Day of Courage

Today our school celebrated the Day of Courage! This is a very special day in Waldorf education where the children recognize the traits of bravery and courage to face their difficulties in life, big or small. This is personified through the story of Michael and the dragon, who meets the challenge of slaying a dragon that is tormenting a town. We were very lucky to view second grade’s performance of the tale! Yesterday the class painted their own dragons that we will cut out and hang from our ceiling as a decoration.

Our class sung the song “Michaelmas Time” and did an excellent job! The music was a challenge that they certainly faced, as it was a very difficult tune. They also sang two songs with our music teacher, Mrs. Whitney. It was beautiful! Our class also was AWESOME at the assembly in terms of being quiet and respectful. They received several  compliments from staff members during and after the Day of Courage concluded. Each class was rewarded with some dragon bread baked by the Morning Glory Kindergarten class and apple cider. It was the perfect treat to start fall!

In math the class continues to practice their addition and subtraction skills and learn appropriate vocabulary that goes along with it. Today we discussed a different way to add with regrouping that allows the class to solve using mental math. Students add the numbers in the hundreds place, the tens and then the ones. It is a neat trick to double check your work.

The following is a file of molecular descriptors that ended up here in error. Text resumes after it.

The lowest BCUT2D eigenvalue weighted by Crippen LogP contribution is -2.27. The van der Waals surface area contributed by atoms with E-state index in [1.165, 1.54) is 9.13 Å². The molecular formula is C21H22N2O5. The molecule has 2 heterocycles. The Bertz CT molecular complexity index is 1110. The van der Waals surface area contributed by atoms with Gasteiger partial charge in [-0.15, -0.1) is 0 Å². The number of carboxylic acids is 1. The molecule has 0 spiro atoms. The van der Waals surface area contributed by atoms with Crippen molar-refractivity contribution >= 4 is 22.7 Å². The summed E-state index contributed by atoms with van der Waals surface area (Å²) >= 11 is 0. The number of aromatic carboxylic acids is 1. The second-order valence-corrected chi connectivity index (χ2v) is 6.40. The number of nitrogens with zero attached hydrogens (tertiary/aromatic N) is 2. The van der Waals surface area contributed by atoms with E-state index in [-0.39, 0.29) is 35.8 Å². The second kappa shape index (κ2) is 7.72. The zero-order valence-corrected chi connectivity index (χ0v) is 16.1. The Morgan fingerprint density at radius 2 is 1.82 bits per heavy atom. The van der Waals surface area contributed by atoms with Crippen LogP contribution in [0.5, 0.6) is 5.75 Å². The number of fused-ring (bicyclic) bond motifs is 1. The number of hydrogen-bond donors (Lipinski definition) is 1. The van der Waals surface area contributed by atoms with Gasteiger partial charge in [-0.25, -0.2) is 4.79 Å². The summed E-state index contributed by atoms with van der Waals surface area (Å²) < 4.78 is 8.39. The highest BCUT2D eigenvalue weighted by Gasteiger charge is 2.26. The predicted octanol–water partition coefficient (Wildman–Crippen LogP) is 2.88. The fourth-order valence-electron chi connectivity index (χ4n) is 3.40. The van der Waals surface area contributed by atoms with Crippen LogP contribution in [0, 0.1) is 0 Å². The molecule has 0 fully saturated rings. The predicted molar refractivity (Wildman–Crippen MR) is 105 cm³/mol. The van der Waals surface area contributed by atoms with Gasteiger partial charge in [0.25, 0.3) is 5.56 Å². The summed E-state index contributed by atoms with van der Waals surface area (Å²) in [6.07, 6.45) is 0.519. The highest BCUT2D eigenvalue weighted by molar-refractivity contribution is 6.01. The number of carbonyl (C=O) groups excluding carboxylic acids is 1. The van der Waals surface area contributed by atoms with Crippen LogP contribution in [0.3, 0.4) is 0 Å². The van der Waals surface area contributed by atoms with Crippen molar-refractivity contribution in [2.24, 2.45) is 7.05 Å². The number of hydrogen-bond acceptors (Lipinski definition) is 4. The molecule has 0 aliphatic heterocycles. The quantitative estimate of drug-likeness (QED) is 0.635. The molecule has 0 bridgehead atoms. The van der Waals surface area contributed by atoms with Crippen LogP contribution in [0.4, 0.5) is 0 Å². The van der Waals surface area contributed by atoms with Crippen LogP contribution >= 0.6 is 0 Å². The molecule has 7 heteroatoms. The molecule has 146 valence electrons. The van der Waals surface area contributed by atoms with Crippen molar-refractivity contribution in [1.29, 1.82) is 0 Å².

Next week we will be reviewing multiplication and division facts and learning about factoring, prime and composite numbers!

 

*I am asking staff to send me pictures of the event so I can post them on the blog!

The identity property

In today’s Main Lesson after our fire drill practice, the class listened more to the tales of Addie and Minar. After Minar is hypnotized and falls into the swamp, Addie is attacked by a shadow monster who looks just like her. It is through their interaction that Addie retains her identity and understands that any number plus or minus zero is still that number, also known as the identity property. Now that Addie has learned a new spell she has the power of light and telekinesis!

We also began discussing the steps for regrouping, and will continue this week with subtracting across zeros. In Circle the class has been singing “Michaelmas Time” in preparation for the Day of Courage on Thursday. They have gotten very good at the song and we cannot wait to show it off to all the classes this week.

Building Up Out Math Vocabulary